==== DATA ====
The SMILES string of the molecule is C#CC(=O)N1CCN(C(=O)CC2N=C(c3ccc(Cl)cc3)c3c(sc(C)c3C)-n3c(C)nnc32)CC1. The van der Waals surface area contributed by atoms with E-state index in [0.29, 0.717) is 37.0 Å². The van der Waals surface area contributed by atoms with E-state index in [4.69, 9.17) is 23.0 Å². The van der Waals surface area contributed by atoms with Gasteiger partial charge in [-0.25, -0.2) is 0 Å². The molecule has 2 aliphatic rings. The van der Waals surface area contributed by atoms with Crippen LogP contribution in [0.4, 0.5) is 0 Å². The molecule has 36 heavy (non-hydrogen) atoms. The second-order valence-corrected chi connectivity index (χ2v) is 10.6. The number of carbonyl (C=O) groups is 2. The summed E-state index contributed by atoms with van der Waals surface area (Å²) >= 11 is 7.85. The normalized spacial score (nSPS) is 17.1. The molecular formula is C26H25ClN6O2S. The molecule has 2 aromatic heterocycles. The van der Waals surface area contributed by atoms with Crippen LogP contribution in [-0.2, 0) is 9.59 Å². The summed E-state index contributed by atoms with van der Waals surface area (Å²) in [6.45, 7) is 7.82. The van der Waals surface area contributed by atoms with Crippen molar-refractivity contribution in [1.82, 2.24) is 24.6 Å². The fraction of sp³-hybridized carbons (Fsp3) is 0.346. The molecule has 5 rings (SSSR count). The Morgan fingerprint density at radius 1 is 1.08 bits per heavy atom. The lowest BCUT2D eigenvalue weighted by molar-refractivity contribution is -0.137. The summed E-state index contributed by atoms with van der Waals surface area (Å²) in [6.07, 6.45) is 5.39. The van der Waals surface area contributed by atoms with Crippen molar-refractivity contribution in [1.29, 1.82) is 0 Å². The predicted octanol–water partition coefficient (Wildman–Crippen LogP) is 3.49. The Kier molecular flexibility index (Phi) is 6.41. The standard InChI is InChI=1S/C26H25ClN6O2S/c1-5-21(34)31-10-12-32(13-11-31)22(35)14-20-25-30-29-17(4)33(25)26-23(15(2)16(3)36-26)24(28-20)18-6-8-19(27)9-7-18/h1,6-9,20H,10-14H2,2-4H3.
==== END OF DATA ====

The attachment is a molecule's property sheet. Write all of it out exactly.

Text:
The SMILES string of the molecule is C#CC(=O)N1CCN(C(=O)CC2N=C(c3ccc(Cl)cc3)c3c(sc(C)c3C)-n3c(C)nnc32)CC1. The van der Waals surface area contributed by atoms with E-state index in [0.29, 0.717) is 37.0 Å². The van der Waals surface area contributed by atoms with E-state index in [4.69, 9.17) is 23.0 Å². The van der Waals surface area contributed by atoms with Gasteiger partial charge in [-0.25, -0.2) is 0 Å². The molecule has 2 aliphatic rings. The van der Waals surface area contributed by atoms with Crippen LogP contribution in [0.4, 0.5) is 0 Å². The molecule has 36 heavy (non-hydrogen) atoms. The second-order valence-corrected chi connectivity index (χ2v) is 10.6. The number of carbonyl (C=O) groups is 2. The summed E-state index contributed by atoms with van der Waals surface area (Å²) >= 11 is 7.85. The normalized spacial score (nSPS) is 17.1. The molecular formula is C26H25ClN6O2S. The molecule has 2 aromatic heterocycles. The van der Waals surface area contributed by atoms with Crippen LogP contribution in [-0.2, 0) is 9.59 Å². The summed E-state index contributed by atoms with van der Waals surface area (Å²) in [6.45, 7) is 7.82. The van der Waals surface area contributed by atoms with Crippen molar-refractivity contribution in [1.82, 2.24) is 24.6 Å². The fraction of sp³-hybridized carbons (Fsp3) is 0.346. The molecule has 5 rings (SSSR count). The Morgan fingerprint density at radius 1 is 1.08 bits per heavy atom. The lowest BCUT2D eigenvalue weighted by molar-refractivity contribution is -0.137. The summed E-state index contributed by atoms with van der Waals surface area (Å²) in [6.07, 6.45) is 5.39. The van der Waals surface area contributed by atoms with Crippen molar-refractivity contribution in [1.29, 1.82) is 0 Å². The predicted octanol–water partition coefficient (Wildman–Crippen LogP) is 3.49. The Kier molecular flexibility index (Phi) is 6.41. The standard InChI is InChI=1S/C26H25ClN6O2S/c1-5-21(34)31-10-12-32(13-11-31)22(35)14-20-25-30-29-17(4)33(25)26-23(15(2)16(3)36-26)24(28-20)18-6-8-19(27)9-7-18/h1,6-9,20H,10-14H2,2-4H3.